My Faith

Like I said, the stats are against me, but I rely on a few things for success.  I rely on my faith, extended family support, my friends, and when the going gets rough, my faith some more. When my father held my hand and prayed with me, I was reminded that I need to do this more often with my family.  Only Christ sustains me and my marriage.

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Love Your Wife Well

Josiah Goodrum PicThis week’s post is written by Josiah Goodrum, an aspiring writer from Asheville that made his way to the Queen City to go to UNCC and strike it rich… in life, if not finances.

Love your wife well. This month at UNCOMMEN the focus has been on how men can have the biggest impact on their families and make a lasting impression on their kids. U Can Love is all about starting at the heart and soul of any family, the love between a man and a woman.

I grew up in an uncommon household. Not only did my dad do things that he was supposed to do like Chris Rock says,  but he also took my mom on dates, made her breakfast in bed, planned surprise birthdays and helped out a lot with the four of us kids.

My dad was always heavily involved with things like sports and scouts and being my sister’s hero; he was always there coaching and cheering us on. He taught us to behave and to be the best we could be.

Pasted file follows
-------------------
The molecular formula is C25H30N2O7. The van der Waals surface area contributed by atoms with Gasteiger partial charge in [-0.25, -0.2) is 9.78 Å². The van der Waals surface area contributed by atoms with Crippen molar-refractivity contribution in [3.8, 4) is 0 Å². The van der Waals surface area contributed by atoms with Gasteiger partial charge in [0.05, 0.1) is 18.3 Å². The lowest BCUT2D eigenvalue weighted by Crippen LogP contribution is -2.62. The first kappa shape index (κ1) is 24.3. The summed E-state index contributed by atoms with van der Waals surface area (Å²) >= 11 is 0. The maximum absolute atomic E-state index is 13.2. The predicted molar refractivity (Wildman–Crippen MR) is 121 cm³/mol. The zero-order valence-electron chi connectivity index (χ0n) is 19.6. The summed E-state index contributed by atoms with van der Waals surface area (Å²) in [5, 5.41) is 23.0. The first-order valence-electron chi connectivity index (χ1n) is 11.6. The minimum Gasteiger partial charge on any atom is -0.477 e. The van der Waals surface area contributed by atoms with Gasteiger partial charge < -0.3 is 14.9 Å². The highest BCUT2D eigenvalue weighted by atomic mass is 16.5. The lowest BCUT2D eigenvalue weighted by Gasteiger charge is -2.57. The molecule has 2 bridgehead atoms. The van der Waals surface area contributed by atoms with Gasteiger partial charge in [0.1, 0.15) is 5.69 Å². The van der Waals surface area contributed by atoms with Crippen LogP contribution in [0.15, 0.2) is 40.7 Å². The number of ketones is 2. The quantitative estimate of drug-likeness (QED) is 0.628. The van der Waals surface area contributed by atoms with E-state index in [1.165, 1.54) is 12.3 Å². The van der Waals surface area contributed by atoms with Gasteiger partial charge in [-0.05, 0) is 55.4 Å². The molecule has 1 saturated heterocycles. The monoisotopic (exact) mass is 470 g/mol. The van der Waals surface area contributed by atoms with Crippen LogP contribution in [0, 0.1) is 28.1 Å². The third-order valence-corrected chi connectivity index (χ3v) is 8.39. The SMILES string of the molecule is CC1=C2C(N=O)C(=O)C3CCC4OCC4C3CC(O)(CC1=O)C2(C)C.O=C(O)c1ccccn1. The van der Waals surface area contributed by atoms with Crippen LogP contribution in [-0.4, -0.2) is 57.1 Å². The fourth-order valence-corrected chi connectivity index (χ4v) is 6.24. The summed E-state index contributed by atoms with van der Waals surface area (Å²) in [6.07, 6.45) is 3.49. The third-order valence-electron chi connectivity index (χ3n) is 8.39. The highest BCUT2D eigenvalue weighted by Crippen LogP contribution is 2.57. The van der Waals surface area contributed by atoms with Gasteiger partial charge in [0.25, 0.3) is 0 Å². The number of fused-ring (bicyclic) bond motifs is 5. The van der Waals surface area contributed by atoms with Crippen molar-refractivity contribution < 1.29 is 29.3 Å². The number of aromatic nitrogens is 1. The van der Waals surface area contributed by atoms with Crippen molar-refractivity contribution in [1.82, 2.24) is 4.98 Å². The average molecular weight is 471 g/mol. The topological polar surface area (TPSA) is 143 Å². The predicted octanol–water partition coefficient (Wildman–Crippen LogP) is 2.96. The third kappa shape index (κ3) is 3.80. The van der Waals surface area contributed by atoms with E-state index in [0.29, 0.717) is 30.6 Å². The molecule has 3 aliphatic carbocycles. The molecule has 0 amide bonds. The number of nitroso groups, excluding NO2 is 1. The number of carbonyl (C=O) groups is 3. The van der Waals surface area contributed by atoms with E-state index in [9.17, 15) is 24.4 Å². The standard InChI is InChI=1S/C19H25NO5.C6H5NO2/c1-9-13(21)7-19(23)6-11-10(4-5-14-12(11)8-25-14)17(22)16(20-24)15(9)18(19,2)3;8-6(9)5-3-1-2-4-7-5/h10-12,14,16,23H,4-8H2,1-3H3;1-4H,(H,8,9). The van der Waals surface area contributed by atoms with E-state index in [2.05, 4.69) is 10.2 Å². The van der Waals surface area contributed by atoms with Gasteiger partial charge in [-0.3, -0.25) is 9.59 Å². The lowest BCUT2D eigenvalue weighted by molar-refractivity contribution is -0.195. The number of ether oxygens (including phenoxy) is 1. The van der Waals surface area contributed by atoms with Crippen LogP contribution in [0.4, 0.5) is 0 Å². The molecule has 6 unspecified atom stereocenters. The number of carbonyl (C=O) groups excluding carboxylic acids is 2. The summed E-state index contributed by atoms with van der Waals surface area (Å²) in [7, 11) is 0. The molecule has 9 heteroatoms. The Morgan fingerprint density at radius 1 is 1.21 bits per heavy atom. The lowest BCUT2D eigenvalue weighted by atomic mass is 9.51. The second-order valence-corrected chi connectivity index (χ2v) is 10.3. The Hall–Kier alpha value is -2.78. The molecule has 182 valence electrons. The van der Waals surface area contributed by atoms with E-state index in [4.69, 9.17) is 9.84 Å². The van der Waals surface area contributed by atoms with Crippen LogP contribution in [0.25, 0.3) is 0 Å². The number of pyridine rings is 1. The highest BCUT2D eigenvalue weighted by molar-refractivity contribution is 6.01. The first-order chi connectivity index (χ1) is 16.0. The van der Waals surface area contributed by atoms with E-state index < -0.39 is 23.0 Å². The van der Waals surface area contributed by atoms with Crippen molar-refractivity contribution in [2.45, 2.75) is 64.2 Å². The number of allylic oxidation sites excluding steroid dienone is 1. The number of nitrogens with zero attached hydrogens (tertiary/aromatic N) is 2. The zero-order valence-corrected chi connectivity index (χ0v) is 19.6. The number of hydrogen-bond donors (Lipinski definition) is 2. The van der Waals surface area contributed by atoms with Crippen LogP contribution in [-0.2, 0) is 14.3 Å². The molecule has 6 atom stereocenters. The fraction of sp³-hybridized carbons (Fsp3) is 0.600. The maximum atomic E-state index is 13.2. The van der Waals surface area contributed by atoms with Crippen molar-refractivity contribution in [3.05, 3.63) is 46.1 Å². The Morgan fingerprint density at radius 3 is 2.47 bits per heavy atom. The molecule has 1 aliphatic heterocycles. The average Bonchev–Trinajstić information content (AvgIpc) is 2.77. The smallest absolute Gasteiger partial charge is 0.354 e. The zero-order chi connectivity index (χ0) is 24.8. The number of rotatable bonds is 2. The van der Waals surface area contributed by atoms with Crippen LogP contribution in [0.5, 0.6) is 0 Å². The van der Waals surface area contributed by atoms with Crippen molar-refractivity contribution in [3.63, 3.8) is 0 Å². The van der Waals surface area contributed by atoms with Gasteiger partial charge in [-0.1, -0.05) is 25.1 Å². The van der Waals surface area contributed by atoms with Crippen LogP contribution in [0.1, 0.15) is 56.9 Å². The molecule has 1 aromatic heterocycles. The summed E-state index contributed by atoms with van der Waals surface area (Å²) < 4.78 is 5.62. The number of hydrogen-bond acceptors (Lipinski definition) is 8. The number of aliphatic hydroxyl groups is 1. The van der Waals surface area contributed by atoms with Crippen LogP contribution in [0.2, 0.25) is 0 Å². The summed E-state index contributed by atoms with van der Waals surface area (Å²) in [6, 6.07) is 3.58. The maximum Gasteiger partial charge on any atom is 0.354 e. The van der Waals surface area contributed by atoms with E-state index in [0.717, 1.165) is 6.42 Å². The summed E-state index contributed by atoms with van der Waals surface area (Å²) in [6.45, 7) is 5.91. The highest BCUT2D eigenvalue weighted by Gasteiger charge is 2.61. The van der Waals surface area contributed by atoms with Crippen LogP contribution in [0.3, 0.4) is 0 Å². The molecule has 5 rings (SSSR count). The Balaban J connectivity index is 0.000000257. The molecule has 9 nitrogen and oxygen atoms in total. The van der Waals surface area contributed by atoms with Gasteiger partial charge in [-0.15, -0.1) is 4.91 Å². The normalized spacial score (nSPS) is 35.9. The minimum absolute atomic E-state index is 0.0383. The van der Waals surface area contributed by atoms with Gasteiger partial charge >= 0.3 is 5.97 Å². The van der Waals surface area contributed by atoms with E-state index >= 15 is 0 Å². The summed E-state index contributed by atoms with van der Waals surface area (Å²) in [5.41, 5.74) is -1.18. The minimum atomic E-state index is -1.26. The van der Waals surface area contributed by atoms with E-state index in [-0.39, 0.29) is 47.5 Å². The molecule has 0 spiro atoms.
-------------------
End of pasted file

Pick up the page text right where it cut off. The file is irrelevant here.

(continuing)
My dad was and is romantic. Not just the over the top stuff that you see on TV–although he did do some of that stuff–but the nitty gritty things like making pancakes on saturday mornings or weed-eating the mountainside or a number of household chores that lesser men would not even considered doing. My dad showed me how to treat a woman and my siblings and I are fortunate enough to be apart of this amazing love story that still continues to this day as both parents prepare for grandparenthood.

One of the more extravagant romantic moments dad pulled off was one of my mom’s birthdays, I don’t remember which one but I do remember the epicness of the occasion. Dad painstakingly planned every detail of a massive treasure hunt around Asheville where my mom found clues that led to friends taking her to her favorite stores, out to lunch until she eventually ended up in a hotel room with scrapbooks and no kids. With his precise and planning nature my father pulled off one of the single greatest birthday surprises ever. It was, as we would put it, UNCOMMEN.